HUGH CULVER

The big gunfight, in my mind

Updated to Life on June 16, 2023.

I woke up this morning from a dream. Poured a coffee and sat down at the keyboard. An hour later I had this. Enjoy.

The sun was dropping low, boots kicked up dust and sage bush rolled slowly down the street. There were three of us, hats pulled low, hands at the ready. It was a gunfight. It was going to be ugly. 

I looked to my left at the familiar shape – it was my past – the one I call Amigo-past. To my right Amigo-future. Both were fighting for my attention.

“Hey, loser!” Amigo-past calls out in a squeaky Joe Pesci-like pitch. “Remember you dropped out of college, never wrote that best-seller book, and…oh, yeah you drink too much!”

I swivel my head to the right and catch a glimpse of Amigo-future reaching for his gun. “Lost again?” He calls out. He’s more the sour-mouthed Jack Nicholson type – a dark cloud on my dreams. “Yeah, you talk a big story, but you have no idea where you’re really going.”

“CUT! CUT!” Somewhere in my dream, a director steps out of the shadows. He’s tall and rangy, sporting an old baseball hat, and carrying a Starbucks takeout. “This is BORING!!” He screams to anyone who would listen. “I’ve heard this story over and over – it’s the hero’s journey, but no one’s getting rescued.”

Taking the cue, I launch into the gunfight of my life. I start with my past.

“I’m tired of listening to your sniveling whining!” I shout at Amigo-past. “You’re like a slide carousel of my life, but all the good memories are missing!” I have Pesci’s attention, so I keep pushing. “I want to remember the birthdays, the picnics, family vacations, the renovation I did with my friend, and – damn it – I want to remember the good times with my wife.”

“But, you’re divorced!” He screams back, reaching for his gun.

I don’t hesitate, I fire back “Yeah, but that’s one slide in the whole carousel – I want to remember the thousand that came before.”

I’m on a roll so I pivot to my right “And as for you, Amigo-future. You’re boring as hell!” Stunned, he reaches down and pulls something out of his holster. “What about this, eh?” He shouts back “Is this what you call your f*cking future?“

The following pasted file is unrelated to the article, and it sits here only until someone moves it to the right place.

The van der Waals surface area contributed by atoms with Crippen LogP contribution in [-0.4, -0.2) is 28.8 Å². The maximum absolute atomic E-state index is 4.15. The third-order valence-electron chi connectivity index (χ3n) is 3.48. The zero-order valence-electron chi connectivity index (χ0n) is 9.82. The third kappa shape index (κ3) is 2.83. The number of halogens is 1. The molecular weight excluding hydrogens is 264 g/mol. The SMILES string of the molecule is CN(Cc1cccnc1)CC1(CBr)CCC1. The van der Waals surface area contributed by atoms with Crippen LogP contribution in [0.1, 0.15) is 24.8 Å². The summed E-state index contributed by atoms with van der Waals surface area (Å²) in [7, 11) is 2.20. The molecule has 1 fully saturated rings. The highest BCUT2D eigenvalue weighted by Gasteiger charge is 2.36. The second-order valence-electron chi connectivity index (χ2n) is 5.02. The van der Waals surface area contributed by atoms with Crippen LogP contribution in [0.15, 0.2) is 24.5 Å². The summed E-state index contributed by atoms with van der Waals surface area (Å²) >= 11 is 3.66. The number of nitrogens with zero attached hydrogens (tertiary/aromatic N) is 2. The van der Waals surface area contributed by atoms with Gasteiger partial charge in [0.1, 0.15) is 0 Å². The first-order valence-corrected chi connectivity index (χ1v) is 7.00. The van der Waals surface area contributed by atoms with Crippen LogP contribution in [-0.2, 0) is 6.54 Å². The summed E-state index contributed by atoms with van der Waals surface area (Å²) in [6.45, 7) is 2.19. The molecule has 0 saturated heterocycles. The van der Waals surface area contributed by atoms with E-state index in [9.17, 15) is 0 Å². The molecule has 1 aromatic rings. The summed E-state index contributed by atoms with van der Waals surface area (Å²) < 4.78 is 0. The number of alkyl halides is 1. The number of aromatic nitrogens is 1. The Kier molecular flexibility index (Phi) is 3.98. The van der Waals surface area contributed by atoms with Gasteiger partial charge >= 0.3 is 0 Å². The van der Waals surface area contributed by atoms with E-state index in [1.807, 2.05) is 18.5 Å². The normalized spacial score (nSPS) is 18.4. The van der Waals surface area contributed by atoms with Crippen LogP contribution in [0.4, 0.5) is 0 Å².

I squint at the fat, red tablet with two white knobs. “Is that an Etch-A-Sketch?”

“You talk big about plans and dreams,” He shouts, holding the tablet over his head. “but the best you can do is a few scribbles. You’re pathetic.”

“ENOUGH!” shouts the director, jumping out of his chair and spilling his low-fat, Venti Frappuccino. “You’ve all said your piece – it’s time to move on! Amigo-present, we need to wrap this up and get to the bedroom scene.”

“Okay, Okay!” I call back. “Let’s all agree on one thing.” The other amigos stop fiddling with their guns and turn to me. This is my moment.

I bore down on Amigo-past with my best Eastwood stare. “I’m tired of listening to only part of my story. I want the full carousel – everything. All the good times, embarrassing moments, big wins, missed opportunities, and dismal failures. All of it.” 

“And as for you, Amigo-future, I want you to get out a paintbrush – a big one – and get to work on a beautiful future for me. I don’t need all the details (a place on the water would be sweet), but it has to be full, rich, exciting, and surprising. Oh, and you can keep the Etch-A-Sketch.”

Author’s note: I was going to tack on some pithy how-to advice – you know, like you should listen to your dreams, or never get into a gunfight with yourself – but, instead, I thought I’d leave all that up to you.

The illustrations are all mine (Amigo-future made me do it.)